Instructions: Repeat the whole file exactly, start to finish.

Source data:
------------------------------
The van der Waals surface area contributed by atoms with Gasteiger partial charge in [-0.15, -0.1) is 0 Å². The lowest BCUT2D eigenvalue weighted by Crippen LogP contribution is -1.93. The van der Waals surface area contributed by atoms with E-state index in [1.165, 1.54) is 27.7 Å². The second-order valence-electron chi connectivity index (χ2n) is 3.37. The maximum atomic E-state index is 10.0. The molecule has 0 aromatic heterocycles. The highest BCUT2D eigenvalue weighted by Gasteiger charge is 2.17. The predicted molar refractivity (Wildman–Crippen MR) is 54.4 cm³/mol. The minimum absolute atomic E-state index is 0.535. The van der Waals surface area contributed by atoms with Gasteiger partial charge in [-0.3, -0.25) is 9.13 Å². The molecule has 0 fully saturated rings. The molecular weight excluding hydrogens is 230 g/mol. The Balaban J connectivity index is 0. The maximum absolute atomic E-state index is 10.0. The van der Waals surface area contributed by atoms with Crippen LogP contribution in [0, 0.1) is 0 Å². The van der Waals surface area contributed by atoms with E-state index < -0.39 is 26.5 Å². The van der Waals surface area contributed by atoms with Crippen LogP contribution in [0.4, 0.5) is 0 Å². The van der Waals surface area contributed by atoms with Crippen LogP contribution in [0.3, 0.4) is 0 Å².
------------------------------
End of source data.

The van der Waals surface area contributed by atoms with Gasteiger partial charge in [-0.15, -0.1) is 0 Å². The lowest BCUT2D eigenvalue weighted by Crippen LogP contribution is -1.93. The van der Waals surface area contributed by atoms with E-state index in [1.165, 1.54) is 27.7 Å². The second-order valence-electron chi connectivity index (χ2n) is 3.37. The maximum atomic E-state index is 10.0. The molecule has 0 aromatic heterocycles. The highest BCUT2D eigenvalue weighted by Gasteiger charge is 2.17. The predicted molar refractivity (Wildman–Crippen MR) is 54.4 cm³/mol. The minimum absolute atomic E-state index is 0.535. The van der Waals surface area contributed by atoms with Gasteiger partial charge in [-0.3, -0.25) is 9.13 Å². The molecule has 0 fully saturated rings. The molecular weight excluding hydrogens is 230 g/mol. The Balaban J connectivity index is 0. The maximum absolute atomic E-state index is 10.0. The van der Waals surface area contributed by atoms with Crippen LogP contribution in [0, 0.1) is 0 Å². The van der Waals surface area contributed by atoms with E-state index < -0.39 is 26.5 Å². The van der Waals surface area contributed by atoms with Crippen LogP contribution in [0.4, 0.5) is 0 Å². The van der Waals surface area contributed by atoms with Crippen LogP contribution in [0.3, 0.4) is 0 Å².